The copper coulometer is a one application for the copper-copper(II) sulfate electrode. Such a coulometer consists of two identical copper electrodes immersed in slightly acidic pH-buffered solution of copper(II) sulfate. Passing of current through the element leads to the anodic dissolution of the metal on anode and simultaneous deposition of copper ions on the cathode. These reactions have 100% efficiency over a wide range of current density.
The amount of electric charge (quantity of electricity) passed through the cell can easily be determined by measuring the change in mass of either electrode and calculating:
- is the quantity of electricity (coulombs)
- is the mass transported (gm)
- is the charge of the copper ions, equal to +2
- is the Faraday constant (96485.3383 coulombs per mole)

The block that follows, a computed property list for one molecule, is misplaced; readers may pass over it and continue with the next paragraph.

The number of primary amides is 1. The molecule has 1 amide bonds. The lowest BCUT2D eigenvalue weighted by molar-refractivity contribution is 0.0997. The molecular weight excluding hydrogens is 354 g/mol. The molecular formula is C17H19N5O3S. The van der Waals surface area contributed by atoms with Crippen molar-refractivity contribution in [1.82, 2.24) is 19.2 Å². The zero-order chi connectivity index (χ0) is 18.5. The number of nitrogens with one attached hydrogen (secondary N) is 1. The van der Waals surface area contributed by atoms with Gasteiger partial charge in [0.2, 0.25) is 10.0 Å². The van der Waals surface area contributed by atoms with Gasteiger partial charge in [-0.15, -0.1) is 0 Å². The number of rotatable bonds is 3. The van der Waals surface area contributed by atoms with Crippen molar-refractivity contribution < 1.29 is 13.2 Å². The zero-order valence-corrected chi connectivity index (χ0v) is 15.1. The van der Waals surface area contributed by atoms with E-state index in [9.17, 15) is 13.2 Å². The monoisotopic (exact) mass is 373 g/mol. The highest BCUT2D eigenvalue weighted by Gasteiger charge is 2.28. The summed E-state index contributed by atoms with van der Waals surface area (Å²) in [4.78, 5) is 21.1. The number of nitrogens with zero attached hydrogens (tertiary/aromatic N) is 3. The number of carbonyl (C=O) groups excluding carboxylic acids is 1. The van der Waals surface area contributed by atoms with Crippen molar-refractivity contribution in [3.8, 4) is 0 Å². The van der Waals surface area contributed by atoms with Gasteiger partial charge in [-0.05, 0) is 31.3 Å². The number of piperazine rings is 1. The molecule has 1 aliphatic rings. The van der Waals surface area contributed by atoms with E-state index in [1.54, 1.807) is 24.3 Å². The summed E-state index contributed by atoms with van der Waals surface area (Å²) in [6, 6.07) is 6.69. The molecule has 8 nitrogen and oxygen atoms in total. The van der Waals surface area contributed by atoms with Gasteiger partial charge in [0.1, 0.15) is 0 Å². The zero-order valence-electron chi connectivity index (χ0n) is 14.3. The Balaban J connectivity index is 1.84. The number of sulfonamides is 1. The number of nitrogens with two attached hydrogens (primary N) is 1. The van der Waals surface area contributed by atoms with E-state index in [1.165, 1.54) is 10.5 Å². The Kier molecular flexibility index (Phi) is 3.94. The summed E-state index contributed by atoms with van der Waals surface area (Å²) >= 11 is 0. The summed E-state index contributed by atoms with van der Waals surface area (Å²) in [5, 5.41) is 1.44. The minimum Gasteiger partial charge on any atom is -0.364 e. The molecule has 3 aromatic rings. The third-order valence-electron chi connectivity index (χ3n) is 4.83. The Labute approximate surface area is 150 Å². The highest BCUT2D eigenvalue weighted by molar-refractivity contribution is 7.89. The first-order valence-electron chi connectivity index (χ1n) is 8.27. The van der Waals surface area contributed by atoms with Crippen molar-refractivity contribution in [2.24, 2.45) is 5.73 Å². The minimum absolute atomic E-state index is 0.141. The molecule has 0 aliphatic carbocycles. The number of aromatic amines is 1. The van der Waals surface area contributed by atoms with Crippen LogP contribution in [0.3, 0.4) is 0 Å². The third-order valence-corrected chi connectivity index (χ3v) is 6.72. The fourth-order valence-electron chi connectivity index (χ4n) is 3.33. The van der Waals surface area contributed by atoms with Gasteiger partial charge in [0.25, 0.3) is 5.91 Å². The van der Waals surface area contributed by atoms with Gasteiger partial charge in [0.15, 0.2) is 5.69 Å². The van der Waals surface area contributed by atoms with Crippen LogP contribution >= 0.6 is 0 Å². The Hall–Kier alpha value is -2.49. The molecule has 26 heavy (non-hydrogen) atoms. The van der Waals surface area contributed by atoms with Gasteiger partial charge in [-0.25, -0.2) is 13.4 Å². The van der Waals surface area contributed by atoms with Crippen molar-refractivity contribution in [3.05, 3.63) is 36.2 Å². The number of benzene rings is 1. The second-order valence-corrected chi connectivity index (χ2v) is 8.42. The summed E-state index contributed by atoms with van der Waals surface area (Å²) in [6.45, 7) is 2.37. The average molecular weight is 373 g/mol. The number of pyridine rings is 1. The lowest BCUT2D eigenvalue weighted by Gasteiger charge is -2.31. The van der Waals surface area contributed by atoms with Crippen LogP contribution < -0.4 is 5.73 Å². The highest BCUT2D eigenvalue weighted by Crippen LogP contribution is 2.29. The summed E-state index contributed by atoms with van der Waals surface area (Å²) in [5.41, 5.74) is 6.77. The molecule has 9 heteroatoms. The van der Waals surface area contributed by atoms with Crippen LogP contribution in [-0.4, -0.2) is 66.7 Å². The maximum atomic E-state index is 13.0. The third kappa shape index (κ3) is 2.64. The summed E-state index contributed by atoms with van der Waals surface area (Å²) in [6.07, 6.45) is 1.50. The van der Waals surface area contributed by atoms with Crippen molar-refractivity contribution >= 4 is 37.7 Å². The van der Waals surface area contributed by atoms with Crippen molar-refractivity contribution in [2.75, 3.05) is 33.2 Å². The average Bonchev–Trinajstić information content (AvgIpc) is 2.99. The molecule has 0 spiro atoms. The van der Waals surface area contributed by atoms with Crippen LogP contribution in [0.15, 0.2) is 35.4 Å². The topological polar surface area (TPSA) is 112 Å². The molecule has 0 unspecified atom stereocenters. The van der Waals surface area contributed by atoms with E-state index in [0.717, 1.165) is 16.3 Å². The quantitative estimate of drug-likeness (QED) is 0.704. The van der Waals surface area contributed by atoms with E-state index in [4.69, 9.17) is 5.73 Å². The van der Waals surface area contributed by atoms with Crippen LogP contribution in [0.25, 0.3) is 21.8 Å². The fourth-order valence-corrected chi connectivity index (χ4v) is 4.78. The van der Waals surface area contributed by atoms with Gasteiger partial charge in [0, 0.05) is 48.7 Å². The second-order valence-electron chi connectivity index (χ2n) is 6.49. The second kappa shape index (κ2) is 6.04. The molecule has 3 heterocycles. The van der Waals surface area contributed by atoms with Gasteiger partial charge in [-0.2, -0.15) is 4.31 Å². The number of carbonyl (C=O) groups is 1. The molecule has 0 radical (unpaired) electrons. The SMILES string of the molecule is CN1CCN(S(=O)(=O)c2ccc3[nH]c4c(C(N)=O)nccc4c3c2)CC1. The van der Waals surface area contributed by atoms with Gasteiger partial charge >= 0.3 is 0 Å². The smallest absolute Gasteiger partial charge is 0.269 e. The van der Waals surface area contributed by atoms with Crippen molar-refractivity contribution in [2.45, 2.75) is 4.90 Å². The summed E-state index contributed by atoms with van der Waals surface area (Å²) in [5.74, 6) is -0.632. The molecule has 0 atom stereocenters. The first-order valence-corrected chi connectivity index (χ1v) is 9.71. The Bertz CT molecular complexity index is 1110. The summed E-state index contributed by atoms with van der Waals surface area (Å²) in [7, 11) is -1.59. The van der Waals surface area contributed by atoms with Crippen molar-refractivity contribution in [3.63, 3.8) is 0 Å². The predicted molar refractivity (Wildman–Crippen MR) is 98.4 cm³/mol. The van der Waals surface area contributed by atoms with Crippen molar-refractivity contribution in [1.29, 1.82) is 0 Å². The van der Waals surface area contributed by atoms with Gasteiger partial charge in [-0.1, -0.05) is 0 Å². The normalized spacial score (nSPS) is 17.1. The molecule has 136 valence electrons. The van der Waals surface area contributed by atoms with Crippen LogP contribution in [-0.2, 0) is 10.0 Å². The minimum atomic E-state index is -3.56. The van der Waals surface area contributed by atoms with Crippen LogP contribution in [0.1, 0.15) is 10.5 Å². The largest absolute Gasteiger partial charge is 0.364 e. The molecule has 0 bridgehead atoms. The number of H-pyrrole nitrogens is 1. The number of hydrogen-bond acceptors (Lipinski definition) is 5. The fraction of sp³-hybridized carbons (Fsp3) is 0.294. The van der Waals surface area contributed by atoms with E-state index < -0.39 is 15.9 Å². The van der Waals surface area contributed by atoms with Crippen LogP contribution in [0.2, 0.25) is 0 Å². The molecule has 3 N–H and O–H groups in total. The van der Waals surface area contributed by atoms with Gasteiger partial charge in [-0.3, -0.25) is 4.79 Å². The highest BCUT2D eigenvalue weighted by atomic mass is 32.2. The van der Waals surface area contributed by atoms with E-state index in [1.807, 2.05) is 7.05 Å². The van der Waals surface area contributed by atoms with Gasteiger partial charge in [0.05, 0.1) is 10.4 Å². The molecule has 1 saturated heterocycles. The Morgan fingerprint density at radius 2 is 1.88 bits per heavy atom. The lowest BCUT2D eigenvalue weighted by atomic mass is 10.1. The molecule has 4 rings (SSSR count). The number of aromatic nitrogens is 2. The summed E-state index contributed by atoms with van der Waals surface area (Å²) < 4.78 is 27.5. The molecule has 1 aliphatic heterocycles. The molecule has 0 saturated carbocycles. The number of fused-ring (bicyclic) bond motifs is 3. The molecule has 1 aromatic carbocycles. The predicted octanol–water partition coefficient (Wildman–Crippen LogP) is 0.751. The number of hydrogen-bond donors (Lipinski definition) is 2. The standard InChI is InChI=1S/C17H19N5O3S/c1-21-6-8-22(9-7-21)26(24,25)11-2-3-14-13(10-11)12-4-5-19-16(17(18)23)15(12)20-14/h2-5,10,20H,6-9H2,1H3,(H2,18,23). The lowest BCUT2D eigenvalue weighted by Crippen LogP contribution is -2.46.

- is the atomic weight of copper, equal to 63.546 grams per mole.
Although this apparatus is interesting from a theoretical and historical point of view, present-day electronic measurement of time and electric current provide in their multiplication the amount of passed coulombs much easier, with greater precision, and in a shorter period of time than is possible by weighing the electrodes.
|This article does not cite any sources. (October 2008)|
|This physical chemistry-related article is a stub. You can help Wikipedia by expanding it.|